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Maid of the Manor: A look into the life of a housemaid in the 1930's

By Nat Fox -

When Beryl Teague, née Beryl Beare, wrote her memoir in 1991, she shared what it was like to work at Pencarrow House in the 1930s.

1930's staff at Pencarrow House

At just 14 years old, in 1934, Beryl started a new chapter in her life, one that would stay in her heart forever. Looking after Pencarrow, a beautiful Georgian manor house surrounded by 50 acres of landscaped gardens and woodland was a huge undertaking. Beryl worked hard for her yearly pay of £18 as a servant to the servants. She changed bed linen, mopped floors, and emptied the dreaded chamber pots.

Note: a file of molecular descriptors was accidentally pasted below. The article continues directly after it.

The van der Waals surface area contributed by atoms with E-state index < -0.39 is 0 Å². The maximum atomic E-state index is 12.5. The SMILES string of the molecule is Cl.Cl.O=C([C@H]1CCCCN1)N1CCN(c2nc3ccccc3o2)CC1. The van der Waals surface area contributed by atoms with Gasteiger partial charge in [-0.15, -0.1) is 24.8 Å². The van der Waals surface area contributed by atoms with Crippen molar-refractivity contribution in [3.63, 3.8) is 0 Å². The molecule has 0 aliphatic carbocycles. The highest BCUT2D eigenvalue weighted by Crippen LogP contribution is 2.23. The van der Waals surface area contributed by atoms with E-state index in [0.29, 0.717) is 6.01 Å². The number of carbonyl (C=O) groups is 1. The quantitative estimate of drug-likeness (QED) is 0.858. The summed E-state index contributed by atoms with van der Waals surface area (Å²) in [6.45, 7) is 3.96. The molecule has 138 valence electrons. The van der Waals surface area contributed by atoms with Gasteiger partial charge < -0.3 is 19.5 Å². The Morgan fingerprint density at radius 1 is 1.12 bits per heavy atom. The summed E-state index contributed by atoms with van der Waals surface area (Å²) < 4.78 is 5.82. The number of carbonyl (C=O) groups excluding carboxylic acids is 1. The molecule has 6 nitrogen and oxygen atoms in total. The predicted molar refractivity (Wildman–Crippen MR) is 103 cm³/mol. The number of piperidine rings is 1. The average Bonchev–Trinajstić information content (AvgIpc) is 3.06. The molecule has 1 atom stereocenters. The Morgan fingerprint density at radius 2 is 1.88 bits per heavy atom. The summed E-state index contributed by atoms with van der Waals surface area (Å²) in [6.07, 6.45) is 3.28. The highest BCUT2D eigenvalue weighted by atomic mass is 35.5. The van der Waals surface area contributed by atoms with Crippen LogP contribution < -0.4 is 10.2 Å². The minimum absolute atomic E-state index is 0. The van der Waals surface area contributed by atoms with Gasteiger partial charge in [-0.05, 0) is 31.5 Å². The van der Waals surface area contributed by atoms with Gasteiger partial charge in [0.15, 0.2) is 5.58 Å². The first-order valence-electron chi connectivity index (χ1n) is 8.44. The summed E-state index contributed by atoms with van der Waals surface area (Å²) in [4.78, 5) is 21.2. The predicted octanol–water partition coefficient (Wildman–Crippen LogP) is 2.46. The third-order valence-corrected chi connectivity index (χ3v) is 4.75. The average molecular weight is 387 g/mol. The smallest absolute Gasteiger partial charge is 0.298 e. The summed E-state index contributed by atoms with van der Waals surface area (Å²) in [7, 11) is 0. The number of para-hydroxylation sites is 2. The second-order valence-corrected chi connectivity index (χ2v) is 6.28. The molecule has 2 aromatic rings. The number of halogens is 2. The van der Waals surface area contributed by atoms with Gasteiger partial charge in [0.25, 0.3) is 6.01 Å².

‘I once asked her why she loved Pencarrow’, says Celia Jarvis, Beryl's daughter. ‘She was the oldest of eight children. At Pencarrow, she had her own room so she didn’t need to share a bed with her siblings. She even had her own bath’.

When war broke out in 1939, she decided to leave and get married. But little did she know, she’d be back. In the 1970s, Beryl heard the house was going to be open to the public and decided to visit.

‘She was horrified,’ says Lady Molesworth St. Aubyn, whose relatives Beryl used to look after in the 1930s. ‘The house had become very run down after being empty for 18 years. When Beryl saw it she burst into tears. She couldn’t believe it wasn’t doubly polished and clean.’

Beryl spent the next few years helping the Molesworth St. Aubyns and became a tour guide at the house. She passionately shared stories of times gone by with visitors. ‘She was brilliant at her job, and just such a lovely person’, says Lady Molesworth St. Aubyn, who remained friends with Beryl until her passing in 2018.

You can read excerpts of Beryl's memoir at


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